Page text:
“It doesn’t matter who you are, what you are, what you want out of life. It’s not about politics. It’s not about religion. It’s about humanity.”
Jeny Crouch didn’t claim Summer 2012 as her time to kick back and relax. Instead, she decided to lead a charge that began in Austin, but has spread literally around the world.
From June 20th to September 21st, Jeny is volunteering at least one hour every week to Moving Difference, a loose movement with a profound purpose.
Originally, Jeny intended Moving Difference to be for her family and friends to serve their communities and make a difference. But as of July 10th, when the numbers were last crunched, over 5,700 volunteer hours had been donated by normal people all over the world. By the way, Moving Difference was all of three weeks old on July 10th.
Moving Difference participants are a diverse bunch, but they have one thing in common: they’re all regular people like you and me. A group in El Paso, TX organized a blood drive and collected more than 800 pints of blood. A teacher in Barcelona, Spain has challenged her students to participate in Moving Difference and reach a set goal of volunteer hours. If the students reach their goal, their teacher is going to dress up as Lady Gaga. There’s a young girl participating in Turkey, families in Brazil, Germany, England, Venezuela…you get the picture. But this all began in Austin, TX.
When we met with Jeny, she was volunteering at Willie Nelson’s 1st Annual Celebrity Golf Tournament. The proceeds of the tournament went to the Pedernales Fire Department, Helping Hand Ministries of Spicewood, RunTex Foundation and The Children’s Music Foundation of Austin.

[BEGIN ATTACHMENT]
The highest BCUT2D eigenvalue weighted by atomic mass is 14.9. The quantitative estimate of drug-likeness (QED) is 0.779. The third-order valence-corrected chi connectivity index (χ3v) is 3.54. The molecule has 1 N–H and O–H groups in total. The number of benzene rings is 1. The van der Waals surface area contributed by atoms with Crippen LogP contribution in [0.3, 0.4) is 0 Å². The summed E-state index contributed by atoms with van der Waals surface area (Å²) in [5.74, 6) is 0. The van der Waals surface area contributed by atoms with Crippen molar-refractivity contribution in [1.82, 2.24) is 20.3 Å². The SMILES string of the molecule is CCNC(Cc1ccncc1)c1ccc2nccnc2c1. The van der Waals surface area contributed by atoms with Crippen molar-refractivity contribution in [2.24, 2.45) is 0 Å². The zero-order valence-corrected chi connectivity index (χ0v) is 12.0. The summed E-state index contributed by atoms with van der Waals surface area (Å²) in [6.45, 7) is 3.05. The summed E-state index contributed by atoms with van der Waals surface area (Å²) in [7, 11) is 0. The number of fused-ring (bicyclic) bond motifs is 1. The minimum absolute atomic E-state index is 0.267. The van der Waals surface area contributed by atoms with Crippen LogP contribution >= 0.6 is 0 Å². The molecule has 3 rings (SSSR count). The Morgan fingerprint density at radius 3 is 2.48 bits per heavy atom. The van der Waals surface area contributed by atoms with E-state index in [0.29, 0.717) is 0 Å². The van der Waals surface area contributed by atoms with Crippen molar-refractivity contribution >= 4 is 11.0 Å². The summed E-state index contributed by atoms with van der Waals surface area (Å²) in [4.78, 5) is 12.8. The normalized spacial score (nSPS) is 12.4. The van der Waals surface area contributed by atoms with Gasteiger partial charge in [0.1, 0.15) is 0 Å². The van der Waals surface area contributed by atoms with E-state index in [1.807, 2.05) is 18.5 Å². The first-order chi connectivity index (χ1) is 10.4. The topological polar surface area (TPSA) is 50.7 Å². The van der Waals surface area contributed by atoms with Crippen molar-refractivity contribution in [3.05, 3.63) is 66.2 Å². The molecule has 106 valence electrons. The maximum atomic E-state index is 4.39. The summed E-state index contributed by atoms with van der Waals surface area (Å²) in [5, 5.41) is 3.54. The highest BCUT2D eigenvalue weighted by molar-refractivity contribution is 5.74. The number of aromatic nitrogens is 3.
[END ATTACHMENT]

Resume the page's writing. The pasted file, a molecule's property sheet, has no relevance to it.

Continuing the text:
Jeny had just come from a CPR training course that morning, where 25 Austinites learned how to respond in an emergency. Jeny ran late for our interview at the golf tournament, and explained that the logistics of the day hadn’t gone as she planned. Nonetheless, she had a spring in her step and jokes to share. She mentally switched from the chaos of the day to passionately telling us about Moving Difference.
What Can You Do?
If you’re feeling an inclination to get involved in Moving Difference, don’t ignore it. Think about all of the time you spend in traffic during the week, or watching television. Perhaps you can take just one of those hours to clean up trash around Austin, or call your favorite charity and ask how you can help. It could be as simple as checking in on your elderly neighbor, watering the plants and sitting to chat for a while.
Jeny insists that “Moving Difference is different for every person.” If you want to get involved, “just do it.” Jeny doesn’t have any say over what volunteering looks like to you, and she really doesn’t seem to care. The important part to her is that you’re getting out from your regular routine, into the world where people need help. Individuals as young as 3 and as old as 90 have taken part in Moving Difference this summer. Why can’t you?
On September 21st when Moving Difference 2012 ends, all participants are invited to gather wherever they are in the world to watch the sunset. This is a simple way to celebrate their contributions and enjoy a sense of community. Jeny and everyone in Austin will be gathering at RunTex on Riverside for the sunset soiree!
If you can’t wait until September 21st to meet other Austinites participating in Moving Difference, your opportunity is September 8th. Meet at RunTex at 8 AM on September 8th for Silly Hat, Big Clean. The concept is simple and fun. Wear a silly hat; do some clean up of the surrounding area.
In closing, I want to stress how easy it is for you to get involved in this. You don’t have to have done any volunteering in your life. You don’t have to volunteer in the way that “everyone else” does. Be active in whatever capacity you feel you should.
Just like Moving Difference, Jeny is accessible and fun. I laughed when she told us, “I’m not Mother Teresa of Texas.” Despite the countless hours she’s put into Moving Difference, as the organizer and as a volunteer herself, her motivation and excitement stays contagious.
“I don’t think I’m a humanitarian,” Jeny insisted. “I’m just pointing and saying, ‘Let’s go do this together.'”
Are you thinking about getting involved in Moving Difference before the summer is over?